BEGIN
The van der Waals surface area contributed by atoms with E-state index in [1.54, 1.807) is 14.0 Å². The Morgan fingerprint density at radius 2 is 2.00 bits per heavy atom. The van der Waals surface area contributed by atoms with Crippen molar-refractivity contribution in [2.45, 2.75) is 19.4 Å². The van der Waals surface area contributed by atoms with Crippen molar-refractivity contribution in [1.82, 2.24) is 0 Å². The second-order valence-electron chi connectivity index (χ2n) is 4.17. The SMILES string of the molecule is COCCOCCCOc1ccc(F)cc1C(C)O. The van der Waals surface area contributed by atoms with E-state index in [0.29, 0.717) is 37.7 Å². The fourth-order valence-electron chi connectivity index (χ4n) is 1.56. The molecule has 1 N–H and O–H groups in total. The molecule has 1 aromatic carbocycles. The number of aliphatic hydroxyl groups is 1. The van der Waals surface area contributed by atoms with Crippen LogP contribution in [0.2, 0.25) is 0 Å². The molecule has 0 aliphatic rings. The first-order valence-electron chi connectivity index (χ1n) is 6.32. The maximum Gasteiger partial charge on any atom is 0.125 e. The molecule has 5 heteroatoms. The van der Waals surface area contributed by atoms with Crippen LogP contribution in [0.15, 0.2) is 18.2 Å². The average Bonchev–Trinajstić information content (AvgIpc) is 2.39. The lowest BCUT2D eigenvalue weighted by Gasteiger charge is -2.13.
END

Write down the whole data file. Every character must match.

The van der Waals surface area contributed by atoms with E-state index in [1.54, 1.807) is 14.0 Å². The Morgan fingerprint density at radius 2 is 2.00 bits per heavy atom. The van der Waals surface area contributed by atoms with Crippen molar-refractivity contribution in [2.45, 2.75) is 19.4 Å². The van der Waals surface area contributed by atoms with Crippen molar-refractivity contribution in [1.82, 2.24) is 0 Å². The second-order valence-electron chi connectivity index (χ2n) is 4.17. The SMILES string of the molecule is COCCOCCCOc1ccc(F)cc1C(C)O. The van der Waals surface area contributed by atoms with E-state index in [0.29, 0.717) is 37.7 Å². The fourth-order valence-electron chi connectivity index (χ4n) is 1.56. The molecule has 1 N–H and O–H groups in total. The molecule has 1 aromatic carbocycles. The number of aliphatic hydroxyl groups is 1. The van der Waals surface area contributed by atoms with Crippen LogP contribution in [0.2, 0.25) is 0 Å². The molecule has 0 aliphatic rings. The first-order valence-electron chi connectivity index (χ1n) is 6.32. The maximum Gasteiger partial charge on any atom is 0.125 e. The molecule has 5 heteroatoms. The van der Waals surface area contributed by atoms with Crippen LogP contribution in [0.15, 0.2) is 18.2 Å². The average Bonchev–Trinajstić information content (AvgIpc) is 2.39. The lowest BCUT2D eigenvalue weighted by Gasteiger charge is -2.13.